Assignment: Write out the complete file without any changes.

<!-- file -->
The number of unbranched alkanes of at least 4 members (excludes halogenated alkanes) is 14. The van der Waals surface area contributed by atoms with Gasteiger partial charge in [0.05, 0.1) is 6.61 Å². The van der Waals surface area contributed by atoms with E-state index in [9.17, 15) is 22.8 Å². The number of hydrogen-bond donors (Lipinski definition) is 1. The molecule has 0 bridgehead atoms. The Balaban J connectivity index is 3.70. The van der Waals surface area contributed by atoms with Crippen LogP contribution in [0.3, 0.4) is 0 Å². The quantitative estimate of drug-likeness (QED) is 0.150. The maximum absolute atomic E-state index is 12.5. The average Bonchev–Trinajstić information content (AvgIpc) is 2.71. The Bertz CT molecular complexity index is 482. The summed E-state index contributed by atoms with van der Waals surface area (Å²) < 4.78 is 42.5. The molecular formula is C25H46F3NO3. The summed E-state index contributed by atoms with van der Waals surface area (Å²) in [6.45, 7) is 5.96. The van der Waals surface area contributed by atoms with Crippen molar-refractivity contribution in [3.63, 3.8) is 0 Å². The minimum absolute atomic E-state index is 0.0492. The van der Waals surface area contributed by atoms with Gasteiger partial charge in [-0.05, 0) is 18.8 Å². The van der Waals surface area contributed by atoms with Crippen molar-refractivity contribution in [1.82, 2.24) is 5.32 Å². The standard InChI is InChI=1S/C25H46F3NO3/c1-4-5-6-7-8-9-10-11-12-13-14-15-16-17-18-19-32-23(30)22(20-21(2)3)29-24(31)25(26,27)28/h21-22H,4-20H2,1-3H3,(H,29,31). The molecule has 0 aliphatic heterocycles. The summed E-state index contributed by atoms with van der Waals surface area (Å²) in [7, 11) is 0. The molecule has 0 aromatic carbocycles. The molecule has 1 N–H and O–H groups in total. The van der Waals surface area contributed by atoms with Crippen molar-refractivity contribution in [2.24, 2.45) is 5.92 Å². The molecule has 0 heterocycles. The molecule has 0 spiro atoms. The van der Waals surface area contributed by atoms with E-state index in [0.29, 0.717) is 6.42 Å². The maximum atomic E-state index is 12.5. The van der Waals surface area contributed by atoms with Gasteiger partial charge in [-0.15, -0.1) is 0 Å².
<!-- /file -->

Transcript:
The number of unbranched alkanes of at least 4 members (excludes halogenated alkanes) is 14. The van der Waals surface area contributed by atoms with Gasteiger partial charge in [0.05, 0.1) is 6.61 Å². The van der Waals surface area contributed by atoms with E-state index in [9.17, 15) is 22.8 Å². The number of hydrogen-bond donors (Lipinski definition) is 1. The molecule has 0 bridgehead atoms. The Balaban J connectivity index is 3.70. The van der Waals surface area contributed by atoms with Crippen LogP contribution in [0.3, 0.4) is 0 Å². The quantitative estimate of drug-likeness (QED) is 0.150. The maximum absolute atomic E-state index is 12.5. The average Bonchev–Trinajstić information content (AvgIpc) is 2.71. The Bertz CT molecular complexity index is 482. The summed E-state index contributed by atoms with van der Waals surface area (Å²) < 4.78 is 42.5. The molecular formula is C25H46F3NO3. The summed E-state index contributed by atoms with van der Waals surface area (Å²) in [6.45, 7) is 5.96. The van der Waals surface area contributed by atoms with Crippen molar-refractivity contribution in [3.63, 3.8) is 0 Å². The minimum absolute atomic E-state index is 0.0492. The van der Waals surface area contributed by atoms with Gasteiger partial charge in [-0.05, 0) is 18.8 Å². The van der Waals surface area contributed by atoms with Crippen molar-refractivity contribution in [1.82, 2.24) is 5.32 Å². The standard InChI is InChI=1S/C25H46F3NO3/c1-4-5-6-7-8-9-10-11-12-13-14-15-16-17-18-19-32-23(30)22(20-21(2)3)29-24(31)25(26,27)28/h21-22H,4-20H2,1-3H3,(H,29,31). The molecule has 0 aliphatic heterocycles. The summed E-state index contributed by atoms with van der Waals surface area (Å²) in [7, 11) is 0. The molecule has 0 aromatic carbocycles. The molecule has 1 N–H and O–H groups in total. The van der Waals surface area contributed by atoms with Crippen molar-refractivity contribution in [2.24, 2.45) is 5.92 Å². The molecule has 0 heterocycles. The molecule has 0 spiro atoms. The van der Waals surface area contributed by atoms with E-state index in [0.29, 0.717) is 6.42 Å². The maximum atomic E-state index is 12.5. The van der Waals surface area contributed by atoms with Gasteiger partial charge in [-0.15, -0.1) is 0 Å².